Really quick question here: Can I create a smart group based on a users'
The Smart Group 'location' criteria includes Building as a search term
does my network segment at the moment define which building I'm in? Me
thinks so, but I want to check with the masses before turning it lose.
Here's what I want to do: We have a handful of offices around the world,
each on their own unique segment of the network. I'd like to create a
policy that makes location-specific printers available in Self Service based
on your current network subnet location. For example, I'm an executive who
has traveled from the HQ in San Francisco down to the Mexico City office.
Because I'm an executive, I don't really want to be bothered with the
confusing task of adding a printer to my computer, nor do I want to see
every available printer; I'd rather just have the local printers available
in Self Service when/if I need to print.
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Yes but the exec would still have to
Add the printers via self service and then they would be in system prefs and the exec would have to manually remove them or they would stay permanently and he might get confused,as the exec wouldn't know which one he'd just added and which one was from San fran hq
What would be better is an offline policy that detected the change in location and automatically added the required printer and remove the existing ones
That way it would be seamless and invisible to the user
Nice timing! I happen to be investigating putting our printers in Self Service myself. I would like to be able to scope it by floor, if I can. Should I create an Extension Attribute to extract the floor from the room number, or is there a better way? Is there a way to add several hundred printers to the JSS all at once, without having to configure each one? I bet I can get the printer group to provide a spreadsheet with hostnames, drivers, and room numbers.
Hmm, perhaps it would be better to have a policy that sets up all the printers on a floor at once. This would narrow it down to a couple dozen policies...
I don't know if anyone is interested but I've been working on a utility to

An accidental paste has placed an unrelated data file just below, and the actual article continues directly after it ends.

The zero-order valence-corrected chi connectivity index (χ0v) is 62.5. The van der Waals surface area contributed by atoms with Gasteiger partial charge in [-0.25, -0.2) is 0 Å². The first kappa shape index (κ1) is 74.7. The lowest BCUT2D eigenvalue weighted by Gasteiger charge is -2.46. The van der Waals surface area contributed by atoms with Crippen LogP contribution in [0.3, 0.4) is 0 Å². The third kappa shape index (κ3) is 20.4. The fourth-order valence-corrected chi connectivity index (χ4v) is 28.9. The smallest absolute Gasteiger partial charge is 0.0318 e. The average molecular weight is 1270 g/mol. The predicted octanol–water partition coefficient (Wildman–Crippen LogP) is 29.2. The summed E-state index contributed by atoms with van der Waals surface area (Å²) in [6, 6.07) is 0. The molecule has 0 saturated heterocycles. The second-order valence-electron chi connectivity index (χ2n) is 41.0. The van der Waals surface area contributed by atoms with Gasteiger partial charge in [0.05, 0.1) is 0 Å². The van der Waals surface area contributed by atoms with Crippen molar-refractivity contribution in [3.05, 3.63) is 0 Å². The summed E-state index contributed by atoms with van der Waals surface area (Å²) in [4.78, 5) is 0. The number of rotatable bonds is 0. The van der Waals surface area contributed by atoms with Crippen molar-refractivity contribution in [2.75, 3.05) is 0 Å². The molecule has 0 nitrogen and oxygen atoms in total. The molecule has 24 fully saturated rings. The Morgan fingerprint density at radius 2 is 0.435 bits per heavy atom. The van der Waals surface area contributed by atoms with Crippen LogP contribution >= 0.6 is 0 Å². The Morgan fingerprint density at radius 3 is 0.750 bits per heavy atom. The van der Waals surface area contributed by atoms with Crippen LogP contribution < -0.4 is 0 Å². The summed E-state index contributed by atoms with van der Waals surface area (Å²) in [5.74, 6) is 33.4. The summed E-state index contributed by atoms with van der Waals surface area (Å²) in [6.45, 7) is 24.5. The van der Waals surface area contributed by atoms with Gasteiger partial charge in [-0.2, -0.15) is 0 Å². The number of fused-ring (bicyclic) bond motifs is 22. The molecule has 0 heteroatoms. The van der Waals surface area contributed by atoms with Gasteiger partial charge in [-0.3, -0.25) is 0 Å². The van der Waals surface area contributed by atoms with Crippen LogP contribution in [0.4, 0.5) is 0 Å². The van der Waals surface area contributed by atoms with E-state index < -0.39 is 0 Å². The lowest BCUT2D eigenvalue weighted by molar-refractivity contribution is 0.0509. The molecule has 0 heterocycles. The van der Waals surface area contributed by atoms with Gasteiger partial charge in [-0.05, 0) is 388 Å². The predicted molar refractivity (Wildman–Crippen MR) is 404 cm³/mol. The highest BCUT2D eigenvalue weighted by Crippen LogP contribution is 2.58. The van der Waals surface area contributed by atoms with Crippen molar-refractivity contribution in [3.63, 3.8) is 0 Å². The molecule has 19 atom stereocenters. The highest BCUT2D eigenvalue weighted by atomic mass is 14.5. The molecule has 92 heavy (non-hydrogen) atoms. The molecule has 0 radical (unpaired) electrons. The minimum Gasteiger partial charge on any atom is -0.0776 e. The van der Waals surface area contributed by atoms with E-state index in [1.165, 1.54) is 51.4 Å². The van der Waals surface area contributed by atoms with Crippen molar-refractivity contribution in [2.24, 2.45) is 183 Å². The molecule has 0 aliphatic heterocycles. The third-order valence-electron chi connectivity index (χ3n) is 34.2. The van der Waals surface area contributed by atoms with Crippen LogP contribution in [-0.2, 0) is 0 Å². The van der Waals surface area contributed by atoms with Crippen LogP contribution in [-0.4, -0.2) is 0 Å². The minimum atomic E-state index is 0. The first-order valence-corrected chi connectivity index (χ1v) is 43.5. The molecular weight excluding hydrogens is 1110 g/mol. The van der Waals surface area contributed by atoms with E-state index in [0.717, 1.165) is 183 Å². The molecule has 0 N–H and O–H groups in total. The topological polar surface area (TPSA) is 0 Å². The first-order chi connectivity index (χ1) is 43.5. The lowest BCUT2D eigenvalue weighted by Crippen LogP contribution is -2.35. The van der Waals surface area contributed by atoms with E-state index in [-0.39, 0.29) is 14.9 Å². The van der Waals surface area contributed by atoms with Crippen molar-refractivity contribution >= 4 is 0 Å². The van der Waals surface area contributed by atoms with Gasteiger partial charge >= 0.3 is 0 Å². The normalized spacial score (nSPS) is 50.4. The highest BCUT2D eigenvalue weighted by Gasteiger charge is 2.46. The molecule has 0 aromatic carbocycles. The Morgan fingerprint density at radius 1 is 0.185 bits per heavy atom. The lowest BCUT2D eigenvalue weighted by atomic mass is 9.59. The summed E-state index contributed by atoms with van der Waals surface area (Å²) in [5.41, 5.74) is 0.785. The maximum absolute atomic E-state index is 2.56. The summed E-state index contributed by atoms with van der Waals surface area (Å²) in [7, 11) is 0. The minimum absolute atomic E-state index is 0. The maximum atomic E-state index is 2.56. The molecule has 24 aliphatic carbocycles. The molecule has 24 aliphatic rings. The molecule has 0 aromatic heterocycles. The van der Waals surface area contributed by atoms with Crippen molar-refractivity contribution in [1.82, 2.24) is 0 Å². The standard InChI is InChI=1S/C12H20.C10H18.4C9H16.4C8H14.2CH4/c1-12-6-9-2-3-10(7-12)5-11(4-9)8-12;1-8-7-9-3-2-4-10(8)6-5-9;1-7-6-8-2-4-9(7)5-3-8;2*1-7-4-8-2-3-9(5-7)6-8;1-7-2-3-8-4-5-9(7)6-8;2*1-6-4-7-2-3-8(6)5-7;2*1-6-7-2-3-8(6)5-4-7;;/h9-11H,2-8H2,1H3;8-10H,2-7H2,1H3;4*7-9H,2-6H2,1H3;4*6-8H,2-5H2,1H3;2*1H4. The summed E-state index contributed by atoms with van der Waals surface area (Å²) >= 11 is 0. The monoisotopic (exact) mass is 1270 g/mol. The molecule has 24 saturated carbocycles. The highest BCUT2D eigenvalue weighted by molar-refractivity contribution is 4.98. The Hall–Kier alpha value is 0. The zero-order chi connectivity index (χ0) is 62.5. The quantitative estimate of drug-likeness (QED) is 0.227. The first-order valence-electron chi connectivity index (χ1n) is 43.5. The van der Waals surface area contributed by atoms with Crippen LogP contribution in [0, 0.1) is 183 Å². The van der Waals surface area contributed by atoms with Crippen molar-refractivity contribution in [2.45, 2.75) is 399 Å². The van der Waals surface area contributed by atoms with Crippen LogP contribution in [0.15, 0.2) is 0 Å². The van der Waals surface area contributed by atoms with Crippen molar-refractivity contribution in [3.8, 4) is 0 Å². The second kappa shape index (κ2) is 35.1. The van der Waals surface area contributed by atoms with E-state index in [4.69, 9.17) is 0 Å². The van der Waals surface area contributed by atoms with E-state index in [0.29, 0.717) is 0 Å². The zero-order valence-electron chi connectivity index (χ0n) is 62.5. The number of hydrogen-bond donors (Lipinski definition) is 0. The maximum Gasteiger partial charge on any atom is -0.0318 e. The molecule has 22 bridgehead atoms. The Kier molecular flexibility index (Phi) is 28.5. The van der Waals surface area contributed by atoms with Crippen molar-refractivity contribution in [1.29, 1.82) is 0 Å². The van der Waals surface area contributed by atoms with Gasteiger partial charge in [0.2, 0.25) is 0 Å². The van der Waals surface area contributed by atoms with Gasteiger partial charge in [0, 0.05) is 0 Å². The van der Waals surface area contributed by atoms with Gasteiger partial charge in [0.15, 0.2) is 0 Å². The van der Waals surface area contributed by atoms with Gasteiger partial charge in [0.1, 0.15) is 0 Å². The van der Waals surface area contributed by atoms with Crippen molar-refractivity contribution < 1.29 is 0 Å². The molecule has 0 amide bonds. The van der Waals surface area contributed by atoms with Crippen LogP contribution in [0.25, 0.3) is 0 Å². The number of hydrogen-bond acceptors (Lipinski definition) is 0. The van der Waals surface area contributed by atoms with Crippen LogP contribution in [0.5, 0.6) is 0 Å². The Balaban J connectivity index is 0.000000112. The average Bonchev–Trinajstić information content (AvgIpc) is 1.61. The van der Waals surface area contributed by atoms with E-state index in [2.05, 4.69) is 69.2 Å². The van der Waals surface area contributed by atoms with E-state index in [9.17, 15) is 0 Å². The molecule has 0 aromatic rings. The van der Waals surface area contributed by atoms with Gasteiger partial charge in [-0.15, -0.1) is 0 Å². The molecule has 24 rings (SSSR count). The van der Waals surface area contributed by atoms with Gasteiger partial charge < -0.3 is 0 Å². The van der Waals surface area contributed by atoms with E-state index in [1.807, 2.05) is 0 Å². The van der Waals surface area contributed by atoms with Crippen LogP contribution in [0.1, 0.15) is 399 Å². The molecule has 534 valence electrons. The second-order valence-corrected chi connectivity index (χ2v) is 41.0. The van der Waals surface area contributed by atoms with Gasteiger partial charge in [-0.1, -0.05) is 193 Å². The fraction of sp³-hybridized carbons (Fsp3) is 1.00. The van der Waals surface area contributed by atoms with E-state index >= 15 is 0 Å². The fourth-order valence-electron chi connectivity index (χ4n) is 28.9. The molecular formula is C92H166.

install local printers pulled from a central store (via HTTP). It's a bit
convoluted but basically it means that printers are managed on the Windows
servers and no printers have to be created in Casper. Also, when a user
moves from site to site, the printer list changes to the local print server.
This is a short video to show what the user sees:
It uses the Windows queues to generate the lists and the printers connect
to the queues on the server (authentication via Kerberos). The lists are
generated every night by a set of scripts. The utility pulls the list it
requires depending on the subnet it is on. You still have to manage the
sites list (although I'm now toying with the idea of integrating it with
Casper's sites) but it's better than managing (in my case) several hundred
If anyone is interested, I can provide the code. Be warned that it's not
the prettiest code (read I am not a programmer) and that it takes some
setting up (server scripts need to be scheduled and policies need to be
setup in Casper). Only of any use if you have multiple large sites.
Um, so I haven't open-sourced it because I didn't think anyone would really
be interested (which may be the case when you actually see it) but I'll
consider it if there's enough interest. It is written in Ruby (cause that's
what I know), although the scripts to get the printers are just a few
jscripts (and a VBScript - *shudder*). I'll do a quick write-up on how the
thing works and how it's set up so that people don't waste their time, and
I'll post the code along with that.
I just wanted to throw a couple of points out there…
In re to David's question "does my network segment at the moment define which building I’m in?"…